RESULTS: the group with WBS presented a greater number of behavioral changes with more inattention and social problems. Regarding the Leiter-R scale the intelligence scores were below the average for age (67.8 points) in WBS. The control group (CG) scored into the average (101.2). The group with WBS presented discrepancy in the morphosyntactic structure as well as an increased number of echolalia in the subtests of TIPITI, when compared to the CG.
CONCLUSION: based on the behavioral and cognitive problems found in individuals with WBS, the need for a multidisciplinary follow-up focused on cognitive stimulation and behavior control is confirmed, due to the interference of these characteristics in learning abilities.
Key Words: Williams Syndrome; Intelligence; Behavior; Language.
The Williams-Beuren syndrome (WBS) is a segmental aneusomia due to hemizygous deletion of multiple continuous genes on the long arm of chromosome 7 (7q11.23) 1-3. Its incidence is between 1:20,000 and 1:50,000 of liveborn children 3 and its prevalence is higher than 1:7,500 liveborn 4/5 with low familiar recurrence1.
A cognitive and behavioral phenotype of WBS is described as characterized by varying degrees of intellectual disability, deficits in visuospatial skills and executive functions (working memory and planning), specific language skills and better performance in expressive language than in the receptive, syntactic-pragmatic alterations, structural and functional linguistic limitations that vary according to the level of intellectual disability, namely the use of clichés, sound effects, intonation features, echolalia and pauses that affect communication and speech, hypersociability, enthusiasm, empathy in social relationships, generalized anxiety disorder, phobias and attention deficit disorder and hyperactivity 5-14.
Due to the necessity of inclusion of children and adolescents with WBS in regular education classrooms, assessments to assist the service of educators, families and other caregivers are necessary. The expansion of the behavioral phenotype characterization of these children is aimed. Further research is still necessary as this topic has received relatively little attention in Brazilian studies 15-18. Therefore, the current study aimed to assess indicators of cognitive and language skills in order to describe the behavioral profile and to analyze autistic behaviors in a group of children and adolescents with WBS.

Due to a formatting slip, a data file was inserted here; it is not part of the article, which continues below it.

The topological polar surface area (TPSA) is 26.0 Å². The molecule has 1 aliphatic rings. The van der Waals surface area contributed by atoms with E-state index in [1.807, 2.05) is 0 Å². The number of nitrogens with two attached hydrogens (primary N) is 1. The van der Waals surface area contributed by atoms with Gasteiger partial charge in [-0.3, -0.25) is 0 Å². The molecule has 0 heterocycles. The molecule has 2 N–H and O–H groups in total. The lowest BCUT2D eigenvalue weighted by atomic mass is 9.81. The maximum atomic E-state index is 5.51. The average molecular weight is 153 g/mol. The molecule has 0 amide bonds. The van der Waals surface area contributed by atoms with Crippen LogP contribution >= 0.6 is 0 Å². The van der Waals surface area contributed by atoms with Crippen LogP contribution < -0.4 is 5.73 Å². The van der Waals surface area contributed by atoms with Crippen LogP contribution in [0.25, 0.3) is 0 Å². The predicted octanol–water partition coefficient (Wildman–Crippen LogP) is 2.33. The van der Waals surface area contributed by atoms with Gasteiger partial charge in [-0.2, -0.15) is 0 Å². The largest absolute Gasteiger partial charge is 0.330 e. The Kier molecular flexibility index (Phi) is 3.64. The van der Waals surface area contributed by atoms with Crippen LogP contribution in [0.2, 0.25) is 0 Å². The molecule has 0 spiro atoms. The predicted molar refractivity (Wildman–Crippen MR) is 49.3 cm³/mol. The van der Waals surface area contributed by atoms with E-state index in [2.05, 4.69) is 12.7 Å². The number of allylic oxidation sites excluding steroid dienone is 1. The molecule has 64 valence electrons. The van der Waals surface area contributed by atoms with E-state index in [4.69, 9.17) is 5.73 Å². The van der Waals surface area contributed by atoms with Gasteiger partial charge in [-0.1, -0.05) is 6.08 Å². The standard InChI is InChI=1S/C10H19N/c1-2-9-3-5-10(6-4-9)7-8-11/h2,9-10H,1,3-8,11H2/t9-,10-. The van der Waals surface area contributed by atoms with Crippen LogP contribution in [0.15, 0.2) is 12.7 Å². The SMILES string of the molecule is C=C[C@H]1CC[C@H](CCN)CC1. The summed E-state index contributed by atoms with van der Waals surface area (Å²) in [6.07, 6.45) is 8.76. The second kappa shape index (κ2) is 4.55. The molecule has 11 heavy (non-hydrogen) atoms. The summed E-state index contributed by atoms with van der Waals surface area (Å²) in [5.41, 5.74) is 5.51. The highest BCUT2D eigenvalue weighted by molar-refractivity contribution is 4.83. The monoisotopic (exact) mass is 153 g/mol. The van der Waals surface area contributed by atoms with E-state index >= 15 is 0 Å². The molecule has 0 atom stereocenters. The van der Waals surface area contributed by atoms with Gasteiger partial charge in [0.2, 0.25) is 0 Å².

Ten children and adolescents with clinical and genetic diagnosis of WBS between 5 and 16 years of age and, as a control group (CG), ten children and adolescents with typical development, matched by age and gender participated in the study. The diagnosis was confirmed by a geneticist either through molecular cytogenetic examination report with confirmation of hemizygous deletion on chromosome 7(7q11.23) or through clinical report with evaluation for the syndrome. Patients were selected from the Genetics Department of the Children's Institute, Medical School, University of São Paulo (Instituto da Criança da Faculdade de Medicina da Universidade de São Paulo). The research was approved by the Ethics in Research Committee of the Presbyterian University Mackenzie (Universidade Presbiteriana Mackenzie) under CEP/UPM number 1027/02/2008 and CAAE 004.0.272.000-08. The instruments used for data collection were:
1. Leiter-R nonverbal intelligence test (Leiter International Performance Scale - Revised) 19: it assesses nonverbal intelligence skills including reasoning, visualization, memory and attention. The Leiter-R consists of 20 tests, grouped into two batteries: View/Reasoning, Attention/Memory. In this study, two tests of the battery View/Reasoning (Sequential Order and Repeated Patterns) were applied. These tests generate scores of Fluid Intelligence.
2. Brazilian version of the Autism Screening Questionnaire (ASQ) - Behavior and Social Communication Questionnaire. The ASQ is used to trace Global Developmental Disorders and/or Pervasive Developmental Disorders. It evaluates reciprocal social interaction, communication and language, and behavior alterations. The cutoff points classify individuals into three scales: no diagnosis (<15), with GDD (> 15 and <22) and autism (> 22) 20/21.
3. The language test TIPITI evaluates the linguistic performance. The tests examine language areas in oral and written forms. Oral communication, specifically, expressive language was evaluated in the current study. For such, the following categorization, definitions and sentence completion tests were used:Categorization test: assesses the ability to organize and categorize words about daily events:
. the categorization allows the participant to organize the events in semantic areas. The following categories were used on the analyses: 1- acceptable response and justification; 2 - acceptable response and non acceptable justification; 3- non acceptable response and justification; 4 - acceptable response without justification; 5- non acceptable response without justification; 6 - no response; 7 - only echolalia;
. definitions test: assesses metalinguistic skills, specifically the meaning that the participant attributes to the words presented. Responses were categorized as: 1- acceptable response with different attributes (higher category, function, place, synonym, association, constituent elements, content, form, material, color and size); 2 - non acceptable response; 3 - no response; 4 - only echolalia.